Graduation Year


Document Type




Degree Granting Department

Mass Communications

Major Professor

Kelly Page Werder, Ph.D.

Committee Member

Scott Liu, Ph.D.

Committee Member

Michael Mitrook, Ph.D.


safety communication, public relations process model, situational theory of publics, theory of reasoned action, organizational activism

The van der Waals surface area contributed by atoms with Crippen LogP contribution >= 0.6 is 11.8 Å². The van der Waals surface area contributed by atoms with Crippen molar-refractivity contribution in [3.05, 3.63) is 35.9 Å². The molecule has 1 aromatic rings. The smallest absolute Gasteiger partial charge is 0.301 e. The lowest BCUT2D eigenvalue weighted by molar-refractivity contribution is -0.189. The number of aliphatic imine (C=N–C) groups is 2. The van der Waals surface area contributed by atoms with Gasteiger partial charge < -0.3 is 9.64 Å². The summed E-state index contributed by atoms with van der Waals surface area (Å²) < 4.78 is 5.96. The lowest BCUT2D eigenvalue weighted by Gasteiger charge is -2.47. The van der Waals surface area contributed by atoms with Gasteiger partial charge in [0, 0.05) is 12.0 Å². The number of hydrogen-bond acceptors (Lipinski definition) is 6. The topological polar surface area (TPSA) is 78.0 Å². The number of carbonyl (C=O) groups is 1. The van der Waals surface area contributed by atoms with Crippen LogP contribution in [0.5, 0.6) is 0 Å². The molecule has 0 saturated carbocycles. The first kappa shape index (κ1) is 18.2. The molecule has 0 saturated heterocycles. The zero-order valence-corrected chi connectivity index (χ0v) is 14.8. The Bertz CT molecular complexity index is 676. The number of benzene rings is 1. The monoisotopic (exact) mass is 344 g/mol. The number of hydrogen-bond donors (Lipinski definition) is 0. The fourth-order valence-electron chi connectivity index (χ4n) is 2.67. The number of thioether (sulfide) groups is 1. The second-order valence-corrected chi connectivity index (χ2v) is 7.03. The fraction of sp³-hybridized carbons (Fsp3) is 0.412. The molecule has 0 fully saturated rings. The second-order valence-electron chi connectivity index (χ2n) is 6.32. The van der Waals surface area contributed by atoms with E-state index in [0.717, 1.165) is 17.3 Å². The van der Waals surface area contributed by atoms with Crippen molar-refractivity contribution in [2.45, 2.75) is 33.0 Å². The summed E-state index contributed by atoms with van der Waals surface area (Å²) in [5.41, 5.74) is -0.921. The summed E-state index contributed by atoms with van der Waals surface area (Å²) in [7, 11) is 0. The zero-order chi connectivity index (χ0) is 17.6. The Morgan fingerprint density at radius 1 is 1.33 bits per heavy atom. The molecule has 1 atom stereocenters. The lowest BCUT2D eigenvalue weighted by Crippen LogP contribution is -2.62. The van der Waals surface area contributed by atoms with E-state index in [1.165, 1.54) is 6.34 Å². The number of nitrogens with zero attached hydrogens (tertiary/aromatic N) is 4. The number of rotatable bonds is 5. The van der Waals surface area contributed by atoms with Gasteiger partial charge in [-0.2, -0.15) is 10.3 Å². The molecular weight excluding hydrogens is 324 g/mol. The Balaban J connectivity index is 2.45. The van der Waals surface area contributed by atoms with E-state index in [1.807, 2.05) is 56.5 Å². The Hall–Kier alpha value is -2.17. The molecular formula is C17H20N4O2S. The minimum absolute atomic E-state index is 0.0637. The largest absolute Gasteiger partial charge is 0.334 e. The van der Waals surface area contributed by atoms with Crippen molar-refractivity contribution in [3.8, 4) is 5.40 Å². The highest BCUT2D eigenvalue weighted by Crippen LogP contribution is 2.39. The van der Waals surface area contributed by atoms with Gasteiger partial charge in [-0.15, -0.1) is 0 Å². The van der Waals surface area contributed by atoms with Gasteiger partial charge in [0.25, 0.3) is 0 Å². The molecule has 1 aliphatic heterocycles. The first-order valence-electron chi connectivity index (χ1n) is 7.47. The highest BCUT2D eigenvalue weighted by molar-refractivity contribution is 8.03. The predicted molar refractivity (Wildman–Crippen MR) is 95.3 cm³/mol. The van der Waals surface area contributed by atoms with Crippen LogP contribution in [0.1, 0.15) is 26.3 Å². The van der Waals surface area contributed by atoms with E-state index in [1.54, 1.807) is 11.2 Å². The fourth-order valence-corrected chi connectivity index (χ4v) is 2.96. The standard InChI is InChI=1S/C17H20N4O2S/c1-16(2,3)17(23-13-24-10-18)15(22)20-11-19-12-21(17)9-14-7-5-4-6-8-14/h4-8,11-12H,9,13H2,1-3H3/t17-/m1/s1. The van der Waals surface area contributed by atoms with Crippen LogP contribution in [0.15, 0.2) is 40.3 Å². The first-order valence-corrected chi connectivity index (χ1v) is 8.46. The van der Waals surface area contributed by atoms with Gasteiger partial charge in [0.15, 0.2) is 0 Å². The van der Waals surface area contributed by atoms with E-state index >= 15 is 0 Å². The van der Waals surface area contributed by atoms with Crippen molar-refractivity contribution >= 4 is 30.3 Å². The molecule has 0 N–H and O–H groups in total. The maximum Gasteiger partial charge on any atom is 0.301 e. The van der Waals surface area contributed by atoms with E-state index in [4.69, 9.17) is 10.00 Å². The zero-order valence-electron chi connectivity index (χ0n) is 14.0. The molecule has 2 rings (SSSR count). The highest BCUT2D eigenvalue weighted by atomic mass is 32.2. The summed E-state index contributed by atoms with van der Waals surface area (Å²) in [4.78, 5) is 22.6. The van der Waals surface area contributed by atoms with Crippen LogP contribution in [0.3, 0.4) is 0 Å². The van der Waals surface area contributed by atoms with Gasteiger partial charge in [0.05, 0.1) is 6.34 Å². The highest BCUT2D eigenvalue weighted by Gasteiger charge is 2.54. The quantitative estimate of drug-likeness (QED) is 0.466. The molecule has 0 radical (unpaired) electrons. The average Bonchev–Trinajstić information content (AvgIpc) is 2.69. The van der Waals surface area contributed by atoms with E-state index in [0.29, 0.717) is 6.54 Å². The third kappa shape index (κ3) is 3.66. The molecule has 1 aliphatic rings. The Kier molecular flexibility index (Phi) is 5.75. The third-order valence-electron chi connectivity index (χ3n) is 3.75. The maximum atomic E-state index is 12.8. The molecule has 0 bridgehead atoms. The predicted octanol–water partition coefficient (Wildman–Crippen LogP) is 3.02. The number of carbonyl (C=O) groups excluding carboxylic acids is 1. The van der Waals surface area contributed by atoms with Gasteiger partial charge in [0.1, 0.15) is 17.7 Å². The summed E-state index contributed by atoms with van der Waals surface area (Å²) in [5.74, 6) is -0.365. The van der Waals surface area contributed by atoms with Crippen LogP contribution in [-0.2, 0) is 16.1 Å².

This study explored the effect of public relations message strategies on beliefs,attitudes, and behavioral intentions of individuals regarding boater safety. An experiment was conducted using seven safety messages. Specifically, Fishbein and Ajzen’s (1975) theory of reasoned action and J.E. Grunig’s (1997) situational theory of publics were used to examine the communication effects of message strategies proposed by Hazleton and Long’s (1988) public relations process model.The findings of this study support the predictions of the theory of reasoned action—that salient beliefs predict attitude toward behavior and attitude toward behavior and subjective norm predict behavioral intent. Of the three attitude items measured—attitude toward message, attitude toward issue, and attitude toward organization—salient beliefs had the greatest effect on the attitude toward issue measure. Subjective norm was shown to be the stronger predictor of the three attitude items.In addition, support was found for the predictions of the situational theory of publics. The independent variables—problem recognition, constraint recognition, and level of involvement—were found to predict information seeking behaviors. However, the use of public relations message strategies in boater safety communication produced minimal effects on the same variables. It was determined that the power strategies, threat and punishment and promise and reward, would be most effective when communicating to a passive public such as the sample tested in this study. This study is significant to public relations literature because it examined how active boaters and non-boaters perceive safety messages. There appeared to be no research on the use of safe boating messages. Thus, there was no research on how public relations messages about boater safety affect boaters’ attitudes, awareness, and behavioral intentions prior to the implementation of this study. Determining effective boater safety messages will help to reduce boater accidents, injuries, and fatalities in years to come (U.S. Coast Guard, 2009), making this study both necessary and original.